Page:Historical Catechism of American Unionism.pdf/87

This page has been proofread, but needs to be validated.

Moreover, as the class organization grows, in corresponding measure does class consciousness develop. And, as this class conscious feeling spreads, the source upon which the state depends for its repressive forces dries up. The bayonets of its soldiers and the clubs of its policemen are wielded by those who were lately of the working class, and who upon dismissal or resignation will return to that class and face its problems with the rest of us.

It must be the effort of the workers to remove every obstacle to solidarity. The rivalry of antagonistic groups must give way to co-operation. Division in the ranks of labor is the objective desired by the capitalist class. Labor when divided is weak and powerless. The one reliable source of labor's power lies in its control over the means of production—the vitals of society. This power inheres in the worker as producer. It can be organized effectively in no other capacity. It cannot be organized politically. Economic organization by the workers will produce economic changes, and, in the very nature of things, the state will accommodate itself to the modified arrangement. Actual changes in the wage relationship will compel political changes while rule by the capitalist class obtains. The political records of these changes will mark the transition from political government, by and in the interest of a class, to an economic administration, by and in the interest of a workers' society.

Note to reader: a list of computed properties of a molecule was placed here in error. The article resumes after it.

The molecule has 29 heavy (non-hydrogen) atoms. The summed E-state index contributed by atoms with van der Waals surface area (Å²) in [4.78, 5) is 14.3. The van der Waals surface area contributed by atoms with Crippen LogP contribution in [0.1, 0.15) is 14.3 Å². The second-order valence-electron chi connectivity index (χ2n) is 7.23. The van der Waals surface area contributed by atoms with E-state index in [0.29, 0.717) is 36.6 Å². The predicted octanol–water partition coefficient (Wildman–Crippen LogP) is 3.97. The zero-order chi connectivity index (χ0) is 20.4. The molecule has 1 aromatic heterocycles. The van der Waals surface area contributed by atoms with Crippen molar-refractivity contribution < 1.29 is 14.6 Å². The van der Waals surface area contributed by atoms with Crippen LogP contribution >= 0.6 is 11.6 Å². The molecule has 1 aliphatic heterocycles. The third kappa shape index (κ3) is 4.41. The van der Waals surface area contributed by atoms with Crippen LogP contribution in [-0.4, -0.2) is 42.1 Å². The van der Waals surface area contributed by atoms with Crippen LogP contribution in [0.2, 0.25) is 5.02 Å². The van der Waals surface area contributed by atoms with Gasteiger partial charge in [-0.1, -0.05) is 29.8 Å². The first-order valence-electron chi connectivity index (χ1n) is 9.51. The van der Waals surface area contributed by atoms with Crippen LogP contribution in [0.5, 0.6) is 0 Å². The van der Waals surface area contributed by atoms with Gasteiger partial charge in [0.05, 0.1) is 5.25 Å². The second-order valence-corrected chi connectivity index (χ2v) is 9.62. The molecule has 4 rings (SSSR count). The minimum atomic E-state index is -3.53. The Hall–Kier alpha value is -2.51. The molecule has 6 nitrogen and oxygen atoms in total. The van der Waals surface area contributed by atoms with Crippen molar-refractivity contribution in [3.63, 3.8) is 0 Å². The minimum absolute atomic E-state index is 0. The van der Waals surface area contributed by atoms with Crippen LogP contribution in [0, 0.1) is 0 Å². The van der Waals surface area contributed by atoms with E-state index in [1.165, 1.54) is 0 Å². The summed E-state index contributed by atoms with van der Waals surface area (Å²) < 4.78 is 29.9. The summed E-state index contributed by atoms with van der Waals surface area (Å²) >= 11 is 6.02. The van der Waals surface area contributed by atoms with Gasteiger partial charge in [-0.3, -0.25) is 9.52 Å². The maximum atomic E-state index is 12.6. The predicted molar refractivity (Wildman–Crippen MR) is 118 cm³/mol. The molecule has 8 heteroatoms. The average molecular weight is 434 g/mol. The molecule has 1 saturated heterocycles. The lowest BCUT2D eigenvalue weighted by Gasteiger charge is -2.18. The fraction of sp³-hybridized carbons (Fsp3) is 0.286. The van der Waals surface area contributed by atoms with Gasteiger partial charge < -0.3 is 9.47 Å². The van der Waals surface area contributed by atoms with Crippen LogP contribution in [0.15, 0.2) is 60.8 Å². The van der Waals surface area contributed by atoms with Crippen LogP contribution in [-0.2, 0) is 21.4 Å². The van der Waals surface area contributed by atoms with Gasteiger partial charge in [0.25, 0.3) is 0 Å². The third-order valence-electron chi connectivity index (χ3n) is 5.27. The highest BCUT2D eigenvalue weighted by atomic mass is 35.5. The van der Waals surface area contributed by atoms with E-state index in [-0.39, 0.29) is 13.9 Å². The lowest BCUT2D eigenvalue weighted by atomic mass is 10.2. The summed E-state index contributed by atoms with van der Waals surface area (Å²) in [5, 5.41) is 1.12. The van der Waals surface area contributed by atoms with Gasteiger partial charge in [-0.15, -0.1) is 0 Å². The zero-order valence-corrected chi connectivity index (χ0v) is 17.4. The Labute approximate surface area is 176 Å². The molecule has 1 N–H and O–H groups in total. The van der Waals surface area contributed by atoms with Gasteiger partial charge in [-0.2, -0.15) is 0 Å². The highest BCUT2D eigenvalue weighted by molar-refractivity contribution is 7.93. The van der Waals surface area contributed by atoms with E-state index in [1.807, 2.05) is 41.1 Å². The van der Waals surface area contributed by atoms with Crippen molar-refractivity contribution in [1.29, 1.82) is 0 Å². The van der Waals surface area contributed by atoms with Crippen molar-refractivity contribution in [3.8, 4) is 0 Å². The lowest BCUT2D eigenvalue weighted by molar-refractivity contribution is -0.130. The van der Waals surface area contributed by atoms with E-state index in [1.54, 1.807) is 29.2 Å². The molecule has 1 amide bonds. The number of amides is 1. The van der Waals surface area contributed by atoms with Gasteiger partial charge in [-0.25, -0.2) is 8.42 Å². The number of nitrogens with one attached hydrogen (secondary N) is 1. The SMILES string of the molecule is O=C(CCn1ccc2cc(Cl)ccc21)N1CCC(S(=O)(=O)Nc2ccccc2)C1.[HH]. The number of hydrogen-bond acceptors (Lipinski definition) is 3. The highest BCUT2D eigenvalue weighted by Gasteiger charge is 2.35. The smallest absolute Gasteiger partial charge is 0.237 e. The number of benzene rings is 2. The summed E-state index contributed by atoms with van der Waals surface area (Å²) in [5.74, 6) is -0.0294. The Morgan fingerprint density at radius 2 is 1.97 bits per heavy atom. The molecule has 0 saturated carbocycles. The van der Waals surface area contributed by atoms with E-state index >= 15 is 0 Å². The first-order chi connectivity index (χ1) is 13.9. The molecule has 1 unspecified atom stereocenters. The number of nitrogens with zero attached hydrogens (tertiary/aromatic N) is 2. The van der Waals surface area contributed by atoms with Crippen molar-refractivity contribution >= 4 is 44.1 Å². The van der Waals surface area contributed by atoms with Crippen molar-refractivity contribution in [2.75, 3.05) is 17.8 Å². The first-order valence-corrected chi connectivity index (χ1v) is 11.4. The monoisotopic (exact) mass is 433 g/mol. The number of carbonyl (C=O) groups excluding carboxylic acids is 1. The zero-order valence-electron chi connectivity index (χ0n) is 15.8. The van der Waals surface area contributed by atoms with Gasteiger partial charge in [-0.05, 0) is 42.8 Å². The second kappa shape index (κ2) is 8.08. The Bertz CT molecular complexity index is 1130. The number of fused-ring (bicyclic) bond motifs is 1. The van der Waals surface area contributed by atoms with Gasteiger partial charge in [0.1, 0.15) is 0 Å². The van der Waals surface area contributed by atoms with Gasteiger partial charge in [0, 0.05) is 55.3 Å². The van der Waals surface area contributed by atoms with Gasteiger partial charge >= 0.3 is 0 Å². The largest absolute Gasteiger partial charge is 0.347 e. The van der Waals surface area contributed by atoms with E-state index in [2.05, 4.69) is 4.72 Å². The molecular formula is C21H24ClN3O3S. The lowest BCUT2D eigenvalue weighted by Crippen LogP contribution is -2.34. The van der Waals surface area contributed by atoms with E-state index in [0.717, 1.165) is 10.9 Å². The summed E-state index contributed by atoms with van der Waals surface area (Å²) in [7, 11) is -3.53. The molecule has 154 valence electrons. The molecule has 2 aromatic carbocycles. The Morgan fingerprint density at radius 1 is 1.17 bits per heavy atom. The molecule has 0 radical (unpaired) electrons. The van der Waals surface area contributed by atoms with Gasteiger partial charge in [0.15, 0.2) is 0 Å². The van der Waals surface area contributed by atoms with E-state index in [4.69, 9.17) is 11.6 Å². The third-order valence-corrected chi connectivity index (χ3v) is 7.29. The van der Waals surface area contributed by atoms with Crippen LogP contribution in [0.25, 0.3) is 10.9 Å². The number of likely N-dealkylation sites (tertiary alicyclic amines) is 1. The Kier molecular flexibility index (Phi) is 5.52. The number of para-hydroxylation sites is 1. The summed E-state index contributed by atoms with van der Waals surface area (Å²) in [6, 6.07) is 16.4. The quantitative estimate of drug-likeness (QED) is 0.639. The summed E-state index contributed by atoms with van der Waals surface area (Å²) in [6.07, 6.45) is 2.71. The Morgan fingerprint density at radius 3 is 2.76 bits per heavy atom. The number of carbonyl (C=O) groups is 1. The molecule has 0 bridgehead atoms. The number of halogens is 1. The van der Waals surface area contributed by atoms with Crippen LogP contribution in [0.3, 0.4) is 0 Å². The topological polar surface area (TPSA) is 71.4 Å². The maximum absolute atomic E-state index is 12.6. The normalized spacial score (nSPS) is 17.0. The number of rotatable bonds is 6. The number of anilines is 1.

By organizing industrially the workers will form the structure of a new society within the shell of the old, and prepare for the change which will revolutionize social conceptions, forms and methods. The worker as worker—producer—alone can carry out the historical social process.

Politics is the temptation of careerists. It may offer a future to some of them, but only at the expense of that understanding at which labor must arrive. The great duty of the present is economic organization along class lines, guided by the conception that labor is the important social factor. With the growth of such a movement—labor will progress to a better state of society, where new problems will be met squarely with social understanding undimmed by class antagonism; and will be solved upon the basis of common benefit. Let us prepare for the next step—build up the Industrial Workers of the World.